In fact, this is all a VSO confidence trick. These vague, idealistic visions of development obscure the fact that organisations like VSO, along with the governments of countries who request volunteers, are firmly committed to capitalism — the kind of economic Development which will not bring about a world in which everyone has equal access to resources and technology and where there is mutual co-operation between people. The governments of third world countries are committed to perpetuating and developing a system where most of the world's wealth is owned and controlled by a minority. Its driving force is profit and even basic human needs will not be met unless it pays.
Organisations like VSO are committed to try and reform the system in order to bring about a more equal distribution of the world s wealth, but their effect is to improve the prospects of a rising capitalist class in the world scramble for profits. They also promote cultural and technological institutions which accompany the development of capitalism. In Malaysia, for example, VSO has provided a large number of volunteers to work in government social service departments, in the belief that this will help to bring about some improvement in the lives of Malaysia’s poorest — the mentally ill, handicapped, schoolchildren. What is overlooked is that workers only have access to social, welfare and health provisions for as long as it is profitable or in the interests of the owning class. For instance, although many diseases could be prevented by providing communities with safe drinking water, children still die because it is not profitable to do so. In Singapore, a rapidly developing capitalist state, workers are noticeably healthier than those in the neighbouring countries of Malaysia and Indonesia. Singapore water can be drunk straight from the tap and need not be boiled before drinking; there is no malaria and the medical facilities are probably better than in many Western countries. But then, as Singapore is extremely short of labour, it cannot afford to have a sickly workforce.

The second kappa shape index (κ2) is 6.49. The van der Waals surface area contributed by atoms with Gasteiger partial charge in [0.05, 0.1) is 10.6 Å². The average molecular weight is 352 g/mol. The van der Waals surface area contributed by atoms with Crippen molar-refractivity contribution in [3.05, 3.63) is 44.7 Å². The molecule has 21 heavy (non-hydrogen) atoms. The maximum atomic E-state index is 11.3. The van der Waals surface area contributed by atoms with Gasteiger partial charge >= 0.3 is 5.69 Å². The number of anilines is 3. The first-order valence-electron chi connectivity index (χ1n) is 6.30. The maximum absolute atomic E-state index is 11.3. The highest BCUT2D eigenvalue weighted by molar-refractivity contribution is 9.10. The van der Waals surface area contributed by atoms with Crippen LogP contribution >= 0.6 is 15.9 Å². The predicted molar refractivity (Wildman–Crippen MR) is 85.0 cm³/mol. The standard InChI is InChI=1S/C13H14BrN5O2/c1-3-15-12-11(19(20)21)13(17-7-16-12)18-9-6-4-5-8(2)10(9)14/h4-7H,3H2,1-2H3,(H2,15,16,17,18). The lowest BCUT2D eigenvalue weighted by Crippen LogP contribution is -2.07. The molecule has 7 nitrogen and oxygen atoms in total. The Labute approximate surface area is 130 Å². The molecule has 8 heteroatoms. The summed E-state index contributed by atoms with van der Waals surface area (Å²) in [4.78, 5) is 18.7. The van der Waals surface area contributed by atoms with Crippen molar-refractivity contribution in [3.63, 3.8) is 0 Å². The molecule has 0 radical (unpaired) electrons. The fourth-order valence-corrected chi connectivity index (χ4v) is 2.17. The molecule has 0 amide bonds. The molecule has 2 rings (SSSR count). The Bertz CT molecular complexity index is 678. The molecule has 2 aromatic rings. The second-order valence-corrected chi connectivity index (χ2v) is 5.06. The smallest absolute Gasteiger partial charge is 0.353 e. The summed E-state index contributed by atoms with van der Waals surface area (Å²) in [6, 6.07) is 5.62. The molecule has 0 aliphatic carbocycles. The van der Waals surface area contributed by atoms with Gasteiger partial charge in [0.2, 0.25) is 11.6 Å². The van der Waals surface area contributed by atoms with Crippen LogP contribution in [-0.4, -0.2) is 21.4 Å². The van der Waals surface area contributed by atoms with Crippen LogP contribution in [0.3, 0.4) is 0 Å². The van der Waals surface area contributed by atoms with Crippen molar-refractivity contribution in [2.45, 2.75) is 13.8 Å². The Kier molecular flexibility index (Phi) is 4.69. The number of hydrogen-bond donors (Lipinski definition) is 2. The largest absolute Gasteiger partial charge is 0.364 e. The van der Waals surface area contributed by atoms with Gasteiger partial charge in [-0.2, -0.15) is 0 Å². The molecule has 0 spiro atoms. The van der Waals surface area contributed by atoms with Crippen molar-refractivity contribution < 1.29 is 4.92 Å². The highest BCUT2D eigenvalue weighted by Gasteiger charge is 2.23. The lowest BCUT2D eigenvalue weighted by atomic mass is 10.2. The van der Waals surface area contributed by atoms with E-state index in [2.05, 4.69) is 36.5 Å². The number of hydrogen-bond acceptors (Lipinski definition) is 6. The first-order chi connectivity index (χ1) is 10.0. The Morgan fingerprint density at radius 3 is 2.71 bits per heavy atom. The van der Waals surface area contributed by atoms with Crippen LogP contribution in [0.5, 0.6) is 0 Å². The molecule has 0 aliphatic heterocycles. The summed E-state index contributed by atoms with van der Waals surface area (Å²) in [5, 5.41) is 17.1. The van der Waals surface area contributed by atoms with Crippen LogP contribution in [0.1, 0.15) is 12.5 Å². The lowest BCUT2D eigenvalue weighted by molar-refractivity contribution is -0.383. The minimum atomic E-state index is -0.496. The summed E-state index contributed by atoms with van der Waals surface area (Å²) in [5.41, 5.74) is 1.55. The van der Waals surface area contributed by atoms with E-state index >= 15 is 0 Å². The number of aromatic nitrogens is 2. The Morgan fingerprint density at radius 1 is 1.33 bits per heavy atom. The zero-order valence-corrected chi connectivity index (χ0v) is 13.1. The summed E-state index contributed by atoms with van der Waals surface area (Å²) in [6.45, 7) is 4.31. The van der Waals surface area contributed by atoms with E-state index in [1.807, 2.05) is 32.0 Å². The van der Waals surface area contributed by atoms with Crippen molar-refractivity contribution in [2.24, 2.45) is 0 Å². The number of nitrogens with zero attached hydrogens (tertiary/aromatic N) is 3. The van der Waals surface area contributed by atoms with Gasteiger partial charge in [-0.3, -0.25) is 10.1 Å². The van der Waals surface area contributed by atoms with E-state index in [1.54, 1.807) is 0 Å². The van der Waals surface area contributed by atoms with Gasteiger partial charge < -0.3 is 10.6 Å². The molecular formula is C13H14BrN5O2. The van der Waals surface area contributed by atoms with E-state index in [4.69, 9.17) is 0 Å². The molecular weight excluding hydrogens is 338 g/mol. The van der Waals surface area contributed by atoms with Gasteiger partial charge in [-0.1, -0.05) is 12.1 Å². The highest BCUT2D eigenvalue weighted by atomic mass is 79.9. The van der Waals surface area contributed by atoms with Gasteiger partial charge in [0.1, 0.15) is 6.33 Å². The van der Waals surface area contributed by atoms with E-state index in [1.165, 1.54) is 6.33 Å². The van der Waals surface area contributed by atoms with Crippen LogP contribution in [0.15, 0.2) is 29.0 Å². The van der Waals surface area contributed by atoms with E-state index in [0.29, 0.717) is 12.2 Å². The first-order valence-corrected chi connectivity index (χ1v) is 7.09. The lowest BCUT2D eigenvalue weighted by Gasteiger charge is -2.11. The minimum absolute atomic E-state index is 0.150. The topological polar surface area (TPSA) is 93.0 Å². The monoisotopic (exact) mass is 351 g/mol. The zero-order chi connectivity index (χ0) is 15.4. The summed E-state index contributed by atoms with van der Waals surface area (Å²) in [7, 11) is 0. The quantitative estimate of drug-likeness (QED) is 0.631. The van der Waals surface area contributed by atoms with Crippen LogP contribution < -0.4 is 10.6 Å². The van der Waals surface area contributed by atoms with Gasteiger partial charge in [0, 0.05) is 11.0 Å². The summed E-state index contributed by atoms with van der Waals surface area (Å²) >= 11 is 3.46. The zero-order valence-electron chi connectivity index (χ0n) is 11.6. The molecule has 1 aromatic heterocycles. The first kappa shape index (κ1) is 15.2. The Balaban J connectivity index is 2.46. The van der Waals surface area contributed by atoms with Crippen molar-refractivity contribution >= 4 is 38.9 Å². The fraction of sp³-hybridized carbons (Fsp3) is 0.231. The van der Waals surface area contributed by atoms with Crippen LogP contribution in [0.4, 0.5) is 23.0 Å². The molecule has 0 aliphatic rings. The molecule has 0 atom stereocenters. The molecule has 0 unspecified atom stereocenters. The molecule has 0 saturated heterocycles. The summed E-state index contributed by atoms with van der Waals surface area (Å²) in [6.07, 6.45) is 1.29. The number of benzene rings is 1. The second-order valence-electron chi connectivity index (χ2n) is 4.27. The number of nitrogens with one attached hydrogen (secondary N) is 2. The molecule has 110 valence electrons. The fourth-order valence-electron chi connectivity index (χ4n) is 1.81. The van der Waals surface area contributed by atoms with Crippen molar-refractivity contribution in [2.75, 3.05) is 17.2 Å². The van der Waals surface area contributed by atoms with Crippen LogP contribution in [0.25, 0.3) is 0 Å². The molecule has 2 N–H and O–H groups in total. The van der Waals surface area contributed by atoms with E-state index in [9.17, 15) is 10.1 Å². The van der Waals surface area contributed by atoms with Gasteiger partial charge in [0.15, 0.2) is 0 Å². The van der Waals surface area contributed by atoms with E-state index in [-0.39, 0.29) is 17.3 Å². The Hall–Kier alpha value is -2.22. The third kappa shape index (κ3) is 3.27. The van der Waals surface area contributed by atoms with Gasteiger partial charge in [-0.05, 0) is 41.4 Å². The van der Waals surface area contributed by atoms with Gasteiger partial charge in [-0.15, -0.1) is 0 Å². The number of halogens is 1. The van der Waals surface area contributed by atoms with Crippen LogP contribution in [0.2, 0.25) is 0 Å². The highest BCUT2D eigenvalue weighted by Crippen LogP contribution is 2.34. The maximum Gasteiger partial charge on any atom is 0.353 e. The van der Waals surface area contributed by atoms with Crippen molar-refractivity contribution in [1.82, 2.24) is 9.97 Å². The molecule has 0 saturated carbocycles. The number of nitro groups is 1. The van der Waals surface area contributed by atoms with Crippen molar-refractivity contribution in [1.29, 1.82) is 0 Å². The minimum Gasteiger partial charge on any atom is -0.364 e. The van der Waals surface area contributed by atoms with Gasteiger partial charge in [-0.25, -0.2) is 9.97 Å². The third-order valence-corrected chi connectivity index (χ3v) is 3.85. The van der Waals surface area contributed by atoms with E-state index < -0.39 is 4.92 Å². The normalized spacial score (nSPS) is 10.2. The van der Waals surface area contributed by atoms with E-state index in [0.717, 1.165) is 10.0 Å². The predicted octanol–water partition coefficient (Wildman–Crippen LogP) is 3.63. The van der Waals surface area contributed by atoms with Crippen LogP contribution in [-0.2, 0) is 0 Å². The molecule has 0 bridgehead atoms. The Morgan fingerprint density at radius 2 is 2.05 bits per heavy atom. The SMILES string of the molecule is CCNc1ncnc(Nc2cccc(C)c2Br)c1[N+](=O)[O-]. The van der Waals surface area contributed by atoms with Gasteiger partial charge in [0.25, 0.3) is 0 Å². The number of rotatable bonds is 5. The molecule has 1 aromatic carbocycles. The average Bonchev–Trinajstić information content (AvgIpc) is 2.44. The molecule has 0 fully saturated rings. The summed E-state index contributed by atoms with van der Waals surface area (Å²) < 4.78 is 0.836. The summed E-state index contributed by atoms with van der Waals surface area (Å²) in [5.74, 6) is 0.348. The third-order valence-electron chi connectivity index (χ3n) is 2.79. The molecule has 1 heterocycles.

Capitalism, then, only provides workers with what is profitable: children who do not have a nourishing diet are still able to buy Coca Cola! They may lack adequate hospital facilities but are taught how to operate a submachine gun. Low paid volunteers are recruited from the West to develop a country’s health services, while millions are spent on arms and foreign experts to train the military in their use.
Another aspect of development is the emergence of an increasingly sophisticated education system. A developing nation needs workers whose minds are trained in new ways, and VSO provides many teachers for schools and training programmes. We do not usually teach young workers skills to enable them to articulate grievances and improve conditions, although this may sometimes be a side effect.